In "Business is
Booming," I noted that one area of the economy, the firearms
industry, is growing like gangbusters. As it happens, another sector that
does well when times are bad and people are worried is also seeing brisk
demand for its products.
Americans Stashing Cash in Home Safes" (MarketWatch)
In an era
marked by financial turbulence, it’s probably not surprising that safes
have become a popular commodity, with some manufacturers, retailers and
installers reporting sales increases of as much as 40% from a few years ago.
One thing that
isn’t driving the safe boom, apparently, is crime. Indeed, U.S.
burglary rates have been plunging for years. Still, experts say that many
savers and investors feel a lingering sense of insecurity in their
finances—a hard-to-shake fear borne out of the jolting recession and,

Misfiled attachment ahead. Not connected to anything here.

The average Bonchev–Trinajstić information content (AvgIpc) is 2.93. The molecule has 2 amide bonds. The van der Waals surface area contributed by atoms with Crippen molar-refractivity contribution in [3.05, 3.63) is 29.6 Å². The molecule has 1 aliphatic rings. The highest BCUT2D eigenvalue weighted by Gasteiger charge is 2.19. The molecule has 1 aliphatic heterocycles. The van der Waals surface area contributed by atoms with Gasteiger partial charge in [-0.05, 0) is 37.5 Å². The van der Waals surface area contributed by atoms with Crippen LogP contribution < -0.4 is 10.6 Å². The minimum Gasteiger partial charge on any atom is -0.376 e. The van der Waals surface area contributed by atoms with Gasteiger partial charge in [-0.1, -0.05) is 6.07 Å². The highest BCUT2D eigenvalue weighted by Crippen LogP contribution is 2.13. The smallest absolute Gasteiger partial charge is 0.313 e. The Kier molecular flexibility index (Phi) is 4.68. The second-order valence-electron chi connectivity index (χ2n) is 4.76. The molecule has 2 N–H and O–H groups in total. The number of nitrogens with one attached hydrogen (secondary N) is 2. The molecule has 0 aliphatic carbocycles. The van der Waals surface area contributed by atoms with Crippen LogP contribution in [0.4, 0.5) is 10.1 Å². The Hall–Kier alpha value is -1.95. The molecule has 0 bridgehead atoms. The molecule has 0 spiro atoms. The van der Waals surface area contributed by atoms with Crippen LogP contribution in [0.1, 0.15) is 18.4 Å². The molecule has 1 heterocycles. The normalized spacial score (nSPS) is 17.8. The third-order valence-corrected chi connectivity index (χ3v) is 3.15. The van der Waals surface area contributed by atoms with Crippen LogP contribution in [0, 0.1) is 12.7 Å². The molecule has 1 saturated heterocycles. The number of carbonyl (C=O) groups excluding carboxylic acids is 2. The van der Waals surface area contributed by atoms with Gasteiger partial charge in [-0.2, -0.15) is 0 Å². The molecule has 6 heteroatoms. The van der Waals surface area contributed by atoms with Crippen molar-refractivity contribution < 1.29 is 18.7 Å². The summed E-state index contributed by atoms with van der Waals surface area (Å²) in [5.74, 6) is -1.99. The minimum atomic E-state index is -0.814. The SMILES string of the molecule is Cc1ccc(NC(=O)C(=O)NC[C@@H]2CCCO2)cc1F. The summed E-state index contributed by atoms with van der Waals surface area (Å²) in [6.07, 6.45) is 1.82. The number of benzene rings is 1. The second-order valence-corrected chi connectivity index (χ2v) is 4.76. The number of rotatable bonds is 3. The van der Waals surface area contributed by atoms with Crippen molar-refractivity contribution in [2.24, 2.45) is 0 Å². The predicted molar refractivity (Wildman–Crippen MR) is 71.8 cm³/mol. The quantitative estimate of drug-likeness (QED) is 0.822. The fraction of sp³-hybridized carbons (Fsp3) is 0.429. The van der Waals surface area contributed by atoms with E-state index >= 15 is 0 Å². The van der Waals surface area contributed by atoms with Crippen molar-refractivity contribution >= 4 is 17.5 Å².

at times, wobbly recovery—which is helping to spur the new safeguarding
Tyler D. Nunnally, founder and CEO of Upside Risk, an Atlanta firm
that researches investor psychology, says sticking tangible assets in a safe
can be a natural reaction to volatility in the markets. “People dislike
loss twice as much as they like gains,” he says. “They want to
protect what they have.”
of these fearful types simply don’t trust their banks to protect them:
In a Gallup poll last year, a record-high 36% of Americans said they had
“very little” or “no” confidence in U.S. banks. (In
2008 and 2009, when the financial crisis was peaking, that figure stood at
22% and 29%, respectively.)
Secretary Tim Geithner said the U.S.
financial system is "significantly stronger than it was before the
crisis"? Shouldn't these people be listening to
"experts" like Former
Federal Reserve Chairman Alan Greenspan and buy
"cheap" stocks instead?
Michael J. Panzner